Culture is the most important ingredient of DevOps. The challenge for most organizations is defining and communicating a vision of beneficial DevOps culture for their organizations, and then facilitating the changes needed to achieve that. Often this comes down to an ability to provide true leadership. As a CIO, are your direct reports IT managers or are they IT leaders? The hard truth is that many IT managers have risen through the ranks based on their technical skills, not their leadership ab...
Nov. 28, 2015 10:00 AM EST Reads: 404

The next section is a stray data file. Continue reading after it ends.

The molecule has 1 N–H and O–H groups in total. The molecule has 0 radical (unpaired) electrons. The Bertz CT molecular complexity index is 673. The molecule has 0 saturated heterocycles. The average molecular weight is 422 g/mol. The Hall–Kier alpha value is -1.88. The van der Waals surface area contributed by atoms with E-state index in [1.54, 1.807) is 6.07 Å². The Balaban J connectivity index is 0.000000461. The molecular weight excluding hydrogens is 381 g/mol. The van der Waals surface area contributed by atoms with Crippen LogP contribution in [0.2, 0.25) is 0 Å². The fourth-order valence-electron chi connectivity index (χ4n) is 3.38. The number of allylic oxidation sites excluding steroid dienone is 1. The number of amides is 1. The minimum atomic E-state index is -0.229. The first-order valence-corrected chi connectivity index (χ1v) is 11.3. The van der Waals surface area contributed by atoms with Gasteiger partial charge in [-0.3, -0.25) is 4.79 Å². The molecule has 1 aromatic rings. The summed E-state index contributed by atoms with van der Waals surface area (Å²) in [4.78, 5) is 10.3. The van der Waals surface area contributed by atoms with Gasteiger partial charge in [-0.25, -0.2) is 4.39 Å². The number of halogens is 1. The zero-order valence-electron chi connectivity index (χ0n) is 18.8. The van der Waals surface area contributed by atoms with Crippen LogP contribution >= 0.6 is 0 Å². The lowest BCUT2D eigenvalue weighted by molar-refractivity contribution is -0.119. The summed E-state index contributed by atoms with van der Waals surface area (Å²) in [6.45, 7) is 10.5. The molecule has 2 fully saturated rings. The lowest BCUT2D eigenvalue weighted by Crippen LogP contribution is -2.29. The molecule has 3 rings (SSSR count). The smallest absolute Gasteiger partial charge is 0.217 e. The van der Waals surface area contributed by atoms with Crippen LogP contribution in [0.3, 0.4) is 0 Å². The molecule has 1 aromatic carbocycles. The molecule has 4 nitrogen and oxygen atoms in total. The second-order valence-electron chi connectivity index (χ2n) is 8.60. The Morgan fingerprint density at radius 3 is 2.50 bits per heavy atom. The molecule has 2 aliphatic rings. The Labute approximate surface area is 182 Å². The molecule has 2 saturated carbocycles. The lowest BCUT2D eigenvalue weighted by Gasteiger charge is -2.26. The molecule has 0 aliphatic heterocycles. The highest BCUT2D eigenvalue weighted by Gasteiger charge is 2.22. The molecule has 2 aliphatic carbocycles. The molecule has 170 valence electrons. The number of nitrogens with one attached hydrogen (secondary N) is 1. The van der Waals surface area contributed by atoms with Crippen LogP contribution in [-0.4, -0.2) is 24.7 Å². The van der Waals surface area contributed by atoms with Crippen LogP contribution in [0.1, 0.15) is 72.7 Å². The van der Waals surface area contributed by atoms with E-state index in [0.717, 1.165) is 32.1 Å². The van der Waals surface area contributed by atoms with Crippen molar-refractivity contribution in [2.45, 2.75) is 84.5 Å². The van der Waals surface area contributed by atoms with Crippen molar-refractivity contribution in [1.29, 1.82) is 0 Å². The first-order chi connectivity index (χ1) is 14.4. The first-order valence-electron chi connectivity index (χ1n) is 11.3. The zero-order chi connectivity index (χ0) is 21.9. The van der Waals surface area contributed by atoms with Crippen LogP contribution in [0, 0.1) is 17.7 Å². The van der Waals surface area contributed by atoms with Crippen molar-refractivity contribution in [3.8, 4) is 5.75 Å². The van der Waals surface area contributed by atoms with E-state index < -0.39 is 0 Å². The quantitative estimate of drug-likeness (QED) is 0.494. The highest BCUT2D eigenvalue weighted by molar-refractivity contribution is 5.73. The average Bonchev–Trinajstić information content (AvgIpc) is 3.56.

We all know that data growth is exploding and storage budgets are shrinking. Instead of showing you charts on about how much data there is, in his General Session at 17th Cloud Expo, Scott Cleland, Senior Director of Product Marketing at HGST, showed how to capture all of your data in one place. After you have your data under control, you can then analyze it in one place, saving time and resources.
Nov. 28, 2015 10:00 AM EST Reads: 199